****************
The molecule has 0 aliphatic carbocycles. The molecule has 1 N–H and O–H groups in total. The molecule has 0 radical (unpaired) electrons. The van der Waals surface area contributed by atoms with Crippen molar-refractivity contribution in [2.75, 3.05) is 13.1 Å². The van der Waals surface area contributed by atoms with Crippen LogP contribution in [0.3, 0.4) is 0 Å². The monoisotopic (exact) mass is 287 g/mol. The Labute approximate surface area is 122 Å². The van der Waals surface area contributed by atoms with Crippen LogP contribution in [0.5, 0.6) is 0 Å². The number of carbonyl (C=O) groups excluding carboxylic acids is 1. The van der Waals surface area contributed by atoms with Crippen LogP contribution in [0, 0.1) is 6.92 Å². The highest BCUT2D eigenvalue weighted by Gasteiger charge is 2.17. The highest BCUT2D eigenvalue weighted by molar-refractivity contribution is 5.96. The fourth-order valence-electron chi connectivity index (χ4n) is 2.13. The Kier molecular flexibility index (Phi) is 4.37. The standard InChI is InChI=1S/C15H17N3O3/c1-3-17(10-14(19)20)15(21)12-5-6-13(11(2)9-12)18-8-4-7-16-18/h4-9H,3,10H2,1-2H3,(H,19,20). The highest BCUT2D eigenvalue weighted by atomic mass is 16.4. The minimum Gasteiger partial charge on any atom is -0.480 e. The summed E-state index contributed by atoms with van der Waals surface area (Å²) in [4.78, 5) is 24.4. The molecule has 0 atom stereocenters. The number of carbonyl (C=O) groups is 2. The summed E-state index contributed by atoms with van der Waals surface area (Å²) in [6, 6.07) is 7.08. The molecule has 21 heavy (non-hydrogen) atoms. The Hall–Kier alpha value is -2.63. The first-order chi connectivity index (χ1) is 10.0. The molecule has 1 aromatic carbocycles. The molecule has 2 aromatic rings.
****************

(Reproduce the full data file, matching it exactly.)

The molecule has 0 aliphatic carbocycles. The molecule has 1 N–H and O–H groups in total. The molecule has 0 radical (unpaired) electrons. The van der Waals surface area contributed by atoms with Crippen molar-refractivity contribution in [2.75, 3.05) is 13.1 Å². The van der Waals surface area contributed by atoms with Crippen LogP contribution in [0.3, 0.4) is 0 Å². The monoisotopic (exact) mass is 287 g/mol. The Labute approximate surface area is 122 Å². The van der Waals surface area contributed by atoms with Crippen LogP contribution in [0.5, 0.6) is 0 Å². The number of carbonyl (C=O) groups excluding carboxylic acids is 1. The van der Waals surface area contributed by atoms with Crippen LogP contribution in [0, 0.1) is 6.92 Å². The highest BCUT2D eigenvalue weighted by Gasteiger charge is 2.17. The highest BCUT2D eigenvalue weighted by molar-refractivity contribution is 5.96. The fourth-order valence-electron chi connectivity index (χ4n) is 2.13. The Kier molecular flexibility index (Phi) is 4.37. The standard InChI is InChI=1S/C15H17N3O3/c1-3-17(10-14(19)20)15(21)12-5-6-13(11(2)9-12)18-8-4-7-16-18/h4-9H,3,10H2,1-2H3,(H,19,20). The highest BCUT2D eigenvalue weighted by atomic mass is 16.4. The minimum Gasteiger partial charge on any atom is -0.480 e. The summed E-state index contributed by atoms with van der Waals surface area (Å²) in [4.78, 5) is 24.4. The molecule has 0 atom stereocenters. The number of carbonyl (C=O) groups is 2. The summed E-state index contributed by atoms with van der Waals surface area (Å²) in [6, 6.07) is 7.08. The molecule has 21 heavy (non-hydrogen) atoms. The Hall–Kier alpha value is -2.63. The first-order chi connectivity index (χ1) is 10.0. The molecule has 1 aromatic carbocycles. The molecule has 2 aromatic rings.